- (and adjust your behaviour of body, speech and mind according to the) law of cause and effect/ karma
The path of the four noble truths shared with persons who have the medium scope motivation (striving for liberation of cyclic existence)
Another presentation of the middle scope subjects is the presentation of the 12 links of dependent arising
- The truth of suffering (in cyclic existence in general, including the favourable rebirths)
- The truth of the causes of suffering (the afflictive emotions, especially ignorance)
- The truth of cessation (there is a state that is free of suffering and its origins)
- The truth of paths (the way to attain this state free of suffering and its causes by practising ethics, concentration and wisdom (aka realizing emptiness))
The training in the medium scope path will lead to the development of the wish to be liberated from all un-free rebirths in cyclic existence through the power of afflictive emotions
The path of persons who have the high scope motivation (striving for complete buddhahood)
- the advantages of the mind of enlightenment (the wish to become a buddha for the welfare of all sentient beings)
- the way to develop the mind of enlightenment
- the 7-point instruction in seeing all sentient beings as your mothers (from previous lives and contemplating their kindness towards you)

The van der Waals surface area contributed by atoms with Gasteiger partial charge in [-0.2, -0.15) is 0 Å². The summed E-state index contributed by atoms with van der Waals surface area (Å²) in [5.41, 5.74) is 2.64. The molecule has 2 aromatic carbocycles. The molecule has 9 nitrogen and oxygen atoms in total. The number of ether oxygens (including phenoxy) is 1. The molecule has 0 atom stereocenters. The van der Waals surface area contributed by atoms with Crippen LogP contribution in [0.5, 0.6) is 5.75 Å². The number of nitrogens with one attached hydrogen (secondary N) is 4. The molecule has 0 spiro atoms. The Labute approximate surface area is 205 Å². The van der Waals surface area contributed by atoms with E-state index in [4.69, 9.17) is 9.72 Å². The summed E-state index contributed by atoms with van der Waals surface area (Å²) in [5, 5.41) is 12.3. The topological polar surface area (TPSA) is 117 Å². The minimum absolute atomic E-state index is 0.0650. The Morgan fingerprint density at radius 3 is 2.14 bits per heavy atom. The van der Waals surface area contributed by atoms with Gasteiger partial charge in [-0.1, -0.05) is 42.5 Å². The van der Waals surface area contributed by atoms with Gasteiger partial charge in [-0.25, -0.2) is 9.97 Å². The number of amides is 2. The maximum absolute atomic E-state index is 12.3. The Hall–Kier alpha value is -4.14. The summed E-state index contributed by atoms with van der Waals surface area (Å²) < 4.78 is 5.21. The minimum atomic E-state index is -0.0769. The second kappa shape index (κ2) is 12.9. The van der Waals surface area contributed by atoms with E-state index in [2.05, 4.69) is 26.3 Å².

- the instruction on how to exchange your self-interest for others' interest (by looking at the drawbacks of self-cherishing and the advantages of cherishing others)
- the way to train your mind after developing the mind of enlightenment
- training in the perfection of generosity
- training in the perfection of ethics
- training in the perfection of patience
- training in the perfection of joyful effort
- training in the perfection of concentration
- training in the perfection of wisdom
- Tibetan Buddhist philosophy
- General Aspects of Tibetan Buddhism by Dagpo Rinpoche
- The various forms of Buddhism as relating to each other according to Tibetan Buddhism, Lama Ole Nydahl
- The Blavatsky/Tibet and Stanzas of Dzyan Connection.
- Sogyal Rinpoche on the fear of Death and dying
- Atisha's Pith Sayings
- Books about Tibetan Buddhism
- Asanga's Teaching of Great Compassion
- Life's Impermanence
- Dromtonpa's Outline of the Path
- The natural liberation through naked vision, identifying intellingence
- Tsong Kapa's Medium-Length Transcendent Insight
- The Nature of Mind, Sogyal Rinpoche
- Single Pointed Meditation in Buddhism, the path to Enlightenment